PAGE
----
August 29, 2012 by benmblackman
When I was in school we couldn’t afford books, these days iPad’s are becoming standard issue apparently.
A colleague told me recently that she had been issued with a letter in the week before the end of term informing her that her son would need an iPad from the start of next. He is 5 years old.
Like me, she is wholly in disagreement on the principle of this thing which makes it even harder to swallow considering the fact that she has to pay for it! Luckily, if like most parents she is unable to afford such a luxury for him, she ‘can pay in (inflated) installments’ for the rest of his school life.
Now, don’t get me wrong – I am an Apple addict, there is not one Apple product I can think of that I would not truly wish to own if only given the means. I own a few and our family has an iPad in its’ armory but there is a time and a place. Most certainly not school though, surely?
I was reliably informed by my colleague that her pride & joys iPad will ‘replace the need for paper and pen.’
‘Please tell me this isn’t true?’ I pleaded.
‘It is,’ she almost sobbed.
We reminisced, we tutted, shook our heads and shouted our protests over each other.
‘What about books though? He’ll still use books won’t he?’ I offered positively.
‘No. Books will not be required,’ (text book or literature). ‘How will I help him with his homework?’ she pondered. ‘I don’t know how to use an iPad.’
I’m sure my heart bled a small amount, you should have seen the sadness in her eyes.
I’ve often wondered what the world my daughter will grow up in will look like (much different to that of my world, I’m sure). Some advances for the better, no doubt, but I worry these days so many more for the worse. I’m 33 years old so I only left school 15 years ago but my, how times have changed.
However, I’m not impressed with this advance in school equipment, rather the contrary. How on earth can you learn to write on an iPad? Yes, I know you can get a stylus, that’s not my point. It’s not real is it? To this day, I still remember the thrill of being issued my first hand writing pen because I had progressed sufficiently with the pencil. The headmistress, no less, was taking our class that day and when she strode to the stationary cupboard and returned handing me the Berol Handwriting Pen I could not have been more thrilled. The feeling of pen on paper can never be replaced by technology and nor should it seek to be.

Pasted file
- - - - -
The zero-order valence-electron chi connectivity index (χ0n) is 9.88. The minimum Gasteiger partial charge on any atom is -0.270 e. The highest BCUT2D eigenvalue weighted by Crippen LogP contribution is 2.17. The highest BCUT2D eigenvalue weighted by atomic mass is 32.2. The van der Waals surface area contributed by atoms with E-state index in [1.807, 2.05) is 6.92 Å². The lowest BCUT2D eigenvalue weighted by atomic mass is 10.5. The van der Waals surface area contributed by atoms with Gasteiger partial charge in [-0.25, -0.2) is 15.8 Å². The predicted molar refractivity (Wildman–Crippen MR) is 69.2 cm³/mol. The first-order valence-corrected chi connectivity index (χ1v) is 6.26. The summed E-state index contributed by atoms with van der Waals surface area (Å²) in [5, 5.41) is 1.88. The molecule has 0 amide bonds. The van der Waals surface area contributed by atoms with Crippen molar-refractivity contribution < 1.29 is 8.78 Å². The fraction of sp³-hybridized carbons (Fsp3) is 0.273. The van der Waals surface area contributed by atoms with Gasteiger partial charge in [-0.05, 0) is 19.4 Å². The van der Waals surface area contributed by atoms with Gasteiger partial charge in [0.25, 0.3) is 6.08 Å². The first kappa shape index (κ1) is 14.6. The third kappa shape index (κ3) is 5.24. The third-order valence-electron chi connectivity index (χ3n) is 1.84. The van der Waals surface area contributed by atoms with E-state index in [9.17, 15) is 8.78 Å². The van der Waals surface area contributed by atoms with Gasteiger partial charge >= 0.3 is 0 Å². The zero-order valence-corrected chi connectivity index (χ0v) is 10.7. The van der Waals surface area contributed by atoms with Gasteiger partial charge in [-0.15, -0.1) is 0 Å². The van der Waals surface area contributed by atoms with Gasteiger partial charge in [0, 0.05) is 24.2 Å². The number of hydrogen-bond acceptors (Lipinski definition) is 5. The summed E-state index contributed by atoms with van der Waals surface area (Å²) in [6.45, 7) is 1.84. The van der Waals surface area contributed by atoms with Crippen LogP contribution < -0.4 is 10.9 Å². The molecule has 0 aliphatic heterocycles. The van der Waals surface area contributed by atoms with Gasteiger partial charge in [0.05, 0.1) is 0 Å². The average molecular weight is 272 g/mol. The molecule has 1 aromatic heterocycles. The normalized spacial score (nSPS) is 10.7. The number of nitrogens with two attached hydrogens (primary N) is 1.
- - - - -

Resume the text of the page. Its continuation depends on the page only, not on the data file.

I love the fact that my daughter can use an iPad (I think). She’s only 3.5 years old but one amazing accomplishment of the iPhone and iPad is the ability for anybody to pick one up and begin to use one. She had mastered many elements of an iPhone aged 2. Staggering. But it must be in moderation, not the norm. Not a mainstay of education, please? I love the potential the iPad and technology gives my daughter to learn, create and relax but usually for her it leads to tradition and classic.
She watches the original Marvel Spiderman animations on Netflix and loves Pigeon Street too. Before we flew on an aeroplane for the first time I was able to teach her about it via YouTube so it was a fabulous experience she looked forward to instead of worrying about. We order books from eBay – she has many of the classic Ladybird series, you know, when stories were really stories. It shows me how sugar coated the world has become when I read these to her. I feel I should shelter her from their abruptness but they did me no harm. The last line of Snow White and the Seven Dwarfs is nothing about hi ho-ing off to work you know?
*Spoiler Alert* It reads ‘and then she died.’ What do you say to that? Nothing, there’s no need, she’s bigger and cleverer than you think you know? She’s learnt a lot already from books.
I don’t seek to ensure that she is iPad ready when she goes to school in a years time. My hope is that she can perhaps read and write a little. If she can’t, fine, I know I couldn’t but that’s what we’ll aspire to if anything. From a book and on paper I mean.
I want her to do all the things I did growing up: draw; write; paint; sing; run; dance; ride; play; skip; jump; fall; get up again; laugh; cry. Learn.
The thrill of that first handwriting pen and reading new texts (books I mean, not SMS) will never leave me. I can’t believe our education system has decided to begin to turn their backs on these fundamentals.
I hope I’m wrong and my colleague’s school is the exception and not the rule but I fear the exception is gaining momentum.